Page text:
The fellow-guests of Josephine and Pierce on this particular Sunday were only two—a man and his wife who were entering on the third month of married life and living as if they were utterly regardless of the likelihood that they had forty years or so ahead of them. They sat far astern, not exactly side by side, but within easy reach of each other’s hands. They thought it well to be prepared for any emergency. And they were.

The Gables was scarcely a mile beyond Hurley. It had now and again peeped into the pages of English history during the two hundred years of its existence. It was only because it had not let very readily since the death of its late owner that the agents had thought it advisable to apply the Nell Gwyn myth to it. The imagination of the house agent is bounded on every side by Nell Gwyn. He has not the least notion who Nell Gwyn was and he doesn’t greatly care; but he knows that as a jog to the dilatory purchaser there is no name so potent in a catalogue, whether the “item” refers to a public-house or a rectory.

Nell Gwyn had been dead for several years before The Gables was built. It was quite another actress who had found it a convenient place of rest for a season, but even in respect of the date of her residence beneath its roof some doubt exists; for at the very period assigned to her occupancy of the house, it is known that it was in the possession of a Royal Personage, which, of course, proves that a confusing error has crept into the dates.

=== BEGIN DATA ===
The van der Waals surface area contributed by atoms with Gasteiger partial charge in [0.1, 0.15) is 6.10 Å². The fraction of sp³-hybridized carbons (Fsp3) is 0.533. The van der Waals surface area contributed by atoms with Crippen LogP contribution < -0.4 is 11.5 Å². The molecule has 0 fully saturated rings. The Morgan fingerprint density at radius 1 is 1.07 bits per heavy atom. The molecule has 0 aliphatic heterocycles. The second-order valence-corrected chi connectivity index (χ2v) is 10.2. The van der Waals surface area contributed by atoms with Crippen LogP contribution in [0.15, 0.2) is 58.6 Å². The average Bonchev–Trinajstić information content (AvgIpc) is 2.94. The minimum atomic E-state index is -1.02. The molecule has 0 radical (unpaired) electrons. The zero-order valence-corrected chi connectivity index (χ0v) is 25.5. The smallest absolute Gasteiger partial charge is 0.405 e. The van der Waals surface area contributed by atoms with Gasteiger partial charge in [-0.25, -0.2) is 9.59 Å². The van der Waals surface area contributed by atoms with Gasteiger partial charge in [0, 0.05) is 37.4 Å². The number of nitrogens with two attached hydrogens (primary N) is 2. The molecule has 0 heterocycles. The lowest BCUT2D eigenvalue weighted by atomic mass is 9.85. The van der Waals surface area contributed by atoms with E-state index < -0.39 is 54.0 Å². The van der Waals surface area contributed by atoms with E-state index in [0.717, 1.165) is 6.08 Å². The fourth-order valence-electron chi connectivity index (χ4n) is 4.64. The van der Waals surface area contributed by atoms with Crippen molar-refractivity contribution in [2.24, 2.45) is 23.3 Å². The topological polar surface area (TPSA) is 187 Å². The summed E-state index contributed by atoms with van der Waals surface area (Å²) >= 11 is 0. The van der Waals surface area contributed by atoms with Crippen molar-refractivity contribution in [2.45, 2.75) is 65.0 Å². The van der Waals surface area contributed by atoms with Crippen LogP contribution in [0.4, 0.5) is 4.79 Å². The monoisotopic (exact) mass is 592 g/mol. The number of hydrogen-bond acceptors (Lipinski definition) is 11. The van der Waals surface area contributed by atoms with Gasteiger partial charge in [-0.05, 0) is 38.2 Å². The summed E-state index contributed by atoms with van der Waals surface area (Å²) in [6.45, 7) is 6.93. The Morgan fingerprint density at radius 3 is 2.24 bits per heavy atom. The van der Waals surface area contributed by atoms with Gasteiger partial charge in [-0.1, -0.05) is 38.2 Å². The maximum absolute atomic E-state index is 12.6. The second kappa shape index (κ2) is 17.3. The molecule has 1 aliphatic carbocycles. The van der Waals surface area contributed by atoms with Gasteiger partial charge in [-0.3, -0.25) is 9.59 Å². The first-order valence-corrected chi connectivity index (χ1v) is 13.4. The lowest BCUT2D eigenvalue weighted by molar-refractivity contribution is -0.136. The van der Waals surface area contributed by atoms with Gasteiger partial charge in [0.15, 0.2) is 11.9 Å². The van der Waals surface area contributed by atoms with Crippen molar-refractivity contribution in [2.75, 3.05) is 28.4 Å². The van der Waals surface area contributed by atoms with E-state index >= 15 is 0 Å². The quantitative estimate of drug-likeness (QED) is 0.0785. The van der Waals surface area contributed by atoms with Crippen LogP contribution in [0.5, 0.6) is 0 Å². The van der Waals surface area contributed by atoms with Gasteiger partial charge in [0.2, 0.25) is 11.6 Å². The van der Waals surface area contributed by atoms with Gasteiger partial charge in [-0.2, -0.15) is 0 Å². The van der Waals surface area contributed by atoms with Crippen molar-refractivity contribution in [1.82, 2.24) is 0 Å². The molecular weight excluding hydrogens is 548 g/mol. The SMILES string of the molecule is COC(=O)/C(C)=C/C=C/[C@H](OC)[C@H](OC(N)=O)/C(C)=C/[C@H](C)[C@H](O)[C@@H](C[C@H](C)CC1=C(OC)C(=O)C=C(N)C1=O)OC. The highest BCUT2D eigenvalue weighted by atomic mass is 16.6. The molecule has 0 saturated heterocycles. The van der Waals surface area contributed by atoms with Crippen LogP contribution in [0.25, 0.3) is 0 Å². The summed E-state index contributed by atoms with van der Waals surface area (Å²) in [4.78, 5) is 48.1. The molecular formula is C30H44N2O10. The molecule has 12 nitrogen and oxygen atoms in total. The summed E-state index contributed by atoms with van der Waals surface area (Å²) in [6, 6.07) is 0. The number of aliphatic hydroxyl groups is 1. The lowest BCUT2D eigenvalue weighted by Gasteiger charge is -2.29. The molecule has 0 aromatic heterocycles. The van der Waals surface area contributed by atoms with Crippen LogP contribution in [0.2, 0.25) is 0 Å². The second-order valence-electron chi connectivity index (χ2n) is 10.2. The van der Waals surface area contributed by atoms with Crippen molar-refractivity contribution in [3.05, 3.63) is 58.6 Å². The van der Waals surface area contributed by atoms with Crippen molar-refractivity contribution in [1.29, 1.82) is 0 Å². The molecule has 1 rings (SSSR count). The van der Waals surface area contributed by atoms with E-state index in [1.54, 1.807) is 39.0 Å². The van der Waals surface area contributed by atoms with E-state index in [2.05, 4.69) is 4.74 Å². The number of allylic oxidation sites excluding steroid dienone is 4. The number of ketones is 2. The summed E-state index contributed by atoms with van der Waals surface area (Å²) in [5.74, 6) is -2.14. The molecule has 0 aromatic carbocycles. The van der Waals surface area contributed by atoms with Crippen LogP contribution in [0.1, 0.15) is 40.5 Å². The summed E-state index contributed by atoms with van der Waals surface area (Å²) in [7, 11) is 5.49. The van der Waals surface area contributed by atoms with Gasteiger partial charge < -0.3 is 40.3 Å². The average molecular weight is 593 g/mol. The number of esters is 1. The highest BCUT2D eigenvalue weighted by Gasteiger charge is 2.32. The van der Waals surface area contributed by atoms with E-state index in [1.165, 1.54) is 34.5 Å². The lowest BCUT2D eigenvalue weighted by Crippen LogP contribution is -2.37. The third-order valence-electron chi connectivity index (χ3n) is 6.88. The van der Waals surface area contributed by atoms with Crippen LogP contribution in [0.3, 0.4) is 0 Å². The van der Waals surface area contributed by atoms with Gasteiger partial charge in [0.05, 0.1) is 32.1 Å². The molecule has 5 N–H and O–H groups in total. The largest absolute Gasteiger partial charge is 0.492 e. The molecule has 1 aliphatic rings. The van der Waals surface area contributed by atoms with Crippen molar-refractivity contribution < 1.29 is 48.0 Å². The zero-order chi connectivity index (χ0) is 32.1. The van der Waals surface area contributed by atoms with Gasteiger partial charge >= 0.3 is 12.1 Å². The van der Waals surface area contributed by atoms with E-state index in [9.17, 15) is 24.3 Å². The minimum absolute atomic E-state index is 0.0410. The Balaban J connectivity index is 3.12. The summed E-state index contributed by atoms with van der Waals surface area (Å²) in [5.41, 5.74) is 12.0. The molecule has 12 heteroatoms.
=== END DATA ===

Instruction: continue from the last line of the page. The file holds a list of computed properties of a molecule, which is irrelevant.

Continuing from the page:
But it is certain that an historic duel once took place on the lawn—a duel in which a distinguished nobleman ran his dearest friend through the vitals, and subsequently was himself stabbed by the husband of the lady with whom his former antagonist was in love.

The duel took place with swords on the lawn; but the successive owners of the house have pointed out for generations the marks of the bullet on the painted wainscot of one of the drawing-rooms; and the mahogany Hepplewhite chair a portion of the carving of which was injured by the same missile. No one has yet ventured to explain how it was that the bullet in a duel fought with swords killed a man who was run through the body and then injured the carving of a chair made of a wood that was not introduced into England until forty years later, and by an artist who was not born at the time.